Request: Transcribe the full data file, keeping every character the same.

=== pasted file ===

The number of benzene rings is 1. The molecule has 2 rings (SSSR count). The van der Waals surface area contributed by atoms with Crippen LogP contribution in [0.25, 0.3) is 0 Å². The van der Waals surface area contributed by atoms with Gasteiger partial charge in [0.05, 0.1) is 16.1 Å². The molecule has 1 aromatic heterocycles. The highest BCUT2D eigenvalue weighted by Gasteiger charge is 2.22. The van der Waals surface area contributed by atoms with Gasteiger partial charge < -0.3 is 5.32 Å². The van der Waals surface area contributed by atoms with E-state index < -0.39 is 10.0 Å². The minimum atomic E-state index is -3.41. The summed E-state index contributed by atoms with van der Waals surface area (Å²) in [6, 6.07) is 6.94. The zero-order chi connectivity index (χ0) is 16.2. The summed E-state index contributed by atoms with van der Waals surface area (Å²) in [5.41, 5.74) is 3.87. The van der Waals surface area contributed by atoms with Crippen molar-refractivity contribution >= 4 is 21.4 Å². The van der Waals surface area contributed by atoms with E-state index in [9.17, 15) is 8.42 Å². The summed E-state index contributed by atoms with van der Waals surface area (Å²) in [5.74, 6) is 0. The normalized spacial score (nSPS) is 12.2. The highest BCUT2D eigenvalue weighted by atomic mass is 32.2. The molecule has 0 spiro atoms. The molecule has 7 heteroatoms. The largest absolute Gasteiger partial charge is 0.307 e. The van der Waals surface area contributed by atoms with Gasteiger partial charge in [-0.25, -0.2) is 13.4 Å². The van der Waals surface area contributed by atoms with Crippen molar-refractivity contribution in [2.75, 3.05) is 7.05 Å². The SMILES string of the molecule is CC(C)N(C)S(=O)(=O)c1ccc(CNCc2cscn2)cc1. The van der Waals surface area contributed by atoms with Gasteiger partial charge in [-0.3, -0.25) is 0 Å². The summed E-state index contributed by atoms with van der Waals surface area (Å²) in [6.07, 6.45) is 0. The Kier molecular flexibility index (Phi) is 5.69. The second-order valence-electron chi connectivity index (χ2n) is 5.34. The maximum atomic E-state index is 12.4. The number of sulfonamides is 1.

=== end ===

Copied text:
The number of benzene rings is 1. The molecule has 2 rings (SSSR count). The van der Waals surface area contributed by atoms with Crippen LogP contribution in [0.25, 0.3) is 0 Å². The van der Waals surface area contributed by atoms with Gasteiger partial charge in [0.05, 0.1) is 16.1 Å². The molecule has 1 aromatic heterocycles. The highest BCUT2D eigenvalue weighted by Gasteiger charge is 2.22. The van der Waals surface area contributed by atoms with Gasteiger partial charge < -0.3 is 5.32 Å². The van der Waals surface area contributed by atoms with E-state index < -0.39 is 10.0 Å². The minimum atomic E-state index is -3.41. The summed E-state index contributed by atoms with van der Waals surface area (Å²) in [6, 6.07) is 6.94. The zero-order chi connectivity index (χ0) is 16.2. The summed E-state index contributed by atoms with van der Waals surface area (Å²) in [5.41, 5.74) is 3.87. The van der Waals surface area contributed by atoms with Crippen molar-refractivity contribution >= 4 is 21.4 Å². The van der Waals surface area contributed by atoms with E-state index in [9.17, 15) is 8.42 Å². The summed E-state index contributed by atoms with van der Waals surface area (Å²) in [5.74, 6) is 0. The normalized spacial score (nSPS) is 12.2. The highest BCUT2D eigenvalue weighted by atomic mass is 32.2. The molecule has 0 spiro atoms. The molecule has 7 heteroatoms. The largest absolute Gasteiger partial charge is 0.307 e. The van der Waals surface area contributed by atoms with Gasteiger partial charge in [-0.25, -0.2) is 13.4 Å². The van der Waals surface area contributed by atoms with Crippen molar-refractivity contribution in [2.75, 3.05) is 7.05 Å². The SMILES string of the molecule is CC(C)N(C)S(=O)(=O)c1ccc(CNCc2cscn2)cc1. The van der Waals surface area contributed by atoms with Gasteiger partial charge in [-0.3, -0.25) is 0 Å². The summed E-state index contributed by atoms with van der Waals surface area (Å²) in [6.07, 6.45) is 0. The Kier molecular flexibility index (Phi) is 5.69. The second-order valence-electron chi connectivity index (χ2n) is 5.34. The maximum atomic E-state index is 12.4. The number of sulfonamides is 1.